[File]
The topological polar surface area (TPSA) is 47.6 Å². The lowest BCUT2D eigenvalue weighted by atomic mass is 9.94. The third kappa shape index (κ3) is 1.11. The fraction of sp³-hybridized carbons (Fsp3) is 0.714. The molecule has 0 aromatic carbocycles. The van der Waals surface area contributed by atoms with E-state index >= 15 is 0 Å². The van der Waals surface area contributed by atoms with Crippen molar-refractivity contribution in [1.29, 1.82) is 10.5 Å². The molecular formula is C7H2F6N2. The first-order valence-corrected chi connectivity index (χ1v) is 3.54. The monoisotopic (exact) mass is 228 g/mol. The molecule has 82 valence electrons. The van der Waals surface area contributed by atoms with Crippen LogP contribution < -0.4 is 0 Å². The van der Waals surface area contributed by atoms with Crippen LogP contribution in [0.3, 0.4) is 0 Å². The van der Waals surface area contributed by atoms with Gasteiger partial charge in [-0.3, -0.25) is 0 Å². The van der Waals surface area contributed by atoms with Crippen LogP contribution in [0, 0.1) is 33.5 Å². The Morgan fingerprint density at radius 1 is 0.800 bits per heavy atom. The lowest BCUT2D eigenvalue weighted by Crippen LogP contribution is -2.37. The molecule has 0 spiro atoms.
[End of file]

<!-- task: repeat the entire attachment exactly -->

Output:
The topological polar surface area (TPSA) is 47.6 Å². The lowest BCUT2D eigenvalue weighted by atomic mass is 9.94. The third kappa shape index (κ3) is 1.11. The fraction of sp³-hybridized carbons (Fsp3) is 0.714. The molecule has 0 aromatic carbocycles. The van der Waals surface area contributed by atoms with E-state index >= 15 is 0 Å². The van der Waals surface area contributed by atoms with Crippen molar-refractivity contribution in [1.29, 1.82) is 10.5 Å². The molecular formula is C7H2F6N2. The first-order valence-corrected chi connectivity index (χ1v) is 3.54. The monoisotopic (exact) mass is 228 g/mol. The molecule has 82 valence electrons. The van der Waals surface area contributed by atoms with Crippen LogP contribution < -0.4 is 0 Å². The van der Waals surface area contributed by atoms with Crippen LogP contribution in [0.3, 0.4) is 0 Å². The van der Waals surface area contributed by atoms with Gasteiger partial charge in [-0.3, -0.25) is 0 Å². The van der Waals surface area contributed by atoms with Crippen LogP contribution in [0, 0.1) is 33.5 Å². The Morgan fingerprint density at radius 1 is 0.800 bits per heavy atom. The lowest BCUT2D eigenvalue weighted by Crippen LogP contribution is -2.37. The molecule has 0 spiro atoms.